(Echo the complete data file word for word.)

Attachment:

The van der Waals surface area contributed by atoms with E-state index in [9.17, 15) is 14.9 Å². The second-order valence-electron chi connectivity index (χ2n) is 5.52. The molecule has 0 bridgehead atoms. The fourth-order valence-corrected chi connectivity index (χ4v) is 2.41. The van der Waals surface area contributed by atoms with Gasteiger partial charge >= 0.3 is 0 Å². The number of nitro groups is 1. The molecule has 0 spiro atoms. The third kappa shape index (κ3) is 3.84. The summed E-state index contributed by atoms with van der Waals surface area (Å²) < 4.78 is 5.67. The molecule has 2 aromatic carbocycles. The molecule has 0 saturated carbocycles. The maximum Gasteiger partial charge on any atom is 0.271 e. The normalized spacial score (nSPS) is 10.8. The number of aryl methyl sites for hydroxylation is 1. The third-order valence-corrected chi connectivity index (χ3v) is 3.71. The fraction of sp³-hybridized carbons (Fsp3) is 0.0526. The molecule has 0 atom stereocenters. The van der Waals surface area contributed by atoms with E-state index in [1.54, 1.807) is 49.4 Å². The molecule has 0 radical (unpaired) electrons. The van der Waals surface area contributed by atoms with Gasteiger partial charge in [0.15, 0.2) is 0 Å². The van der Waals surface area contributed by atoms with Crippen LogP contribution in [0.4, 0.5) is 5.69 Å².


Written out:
The van der Waals surface area contributed by atoms with E-state index in [9.17, 15) is 14.9 Å². The second-order valence-electron chi connectivity index (χ2n) is 5.52. The molecule has 0 bridgehead atoms. The fourth-order valence-corrected chi connectivity index (χ4v) is 2.41. The van der Waals surface area contributed by atoms with Gasteiger partial charge >= 0.3 is 0 Å². The number of nitro groups is 1. The molecule has 0 spiro atoms. The third kappa shape index (κ3) is 3.84. The summed E-state index contributed by atoms with van der Waals surface area (Å²) < 4.78 is 5.67. The molecule has 2 aromatic carbocycles. The molecule has 0 saturated carbocycles. The maximum Gasteiger partial charge on any atom is 0.271 e. The normalized spacial score (nSPS) is 10.8. The number of aryl methyl sites for hydroxylation is 1. The third-order valence-corrected chi connectivity index (χ3v) is 3.71. The fraction of sp³-hybridized carbons (Fsp3) is 0.0526. The molecule has 0 atom stereocenters. The van der Waals surface area contributed by atoms with E-state index in [1.54, 1.807) is 49.4 Å². The molecule has 0 radical (unpaired) electrons. The van der Waals surface area contributed by atoms with Gasteiger partial charge in [0.15, 0.2) is 0 Å². The van der Waals surface area contributed by atoms with Crippen LogP contribution in [0.4, 0.5) is 5.69 Å².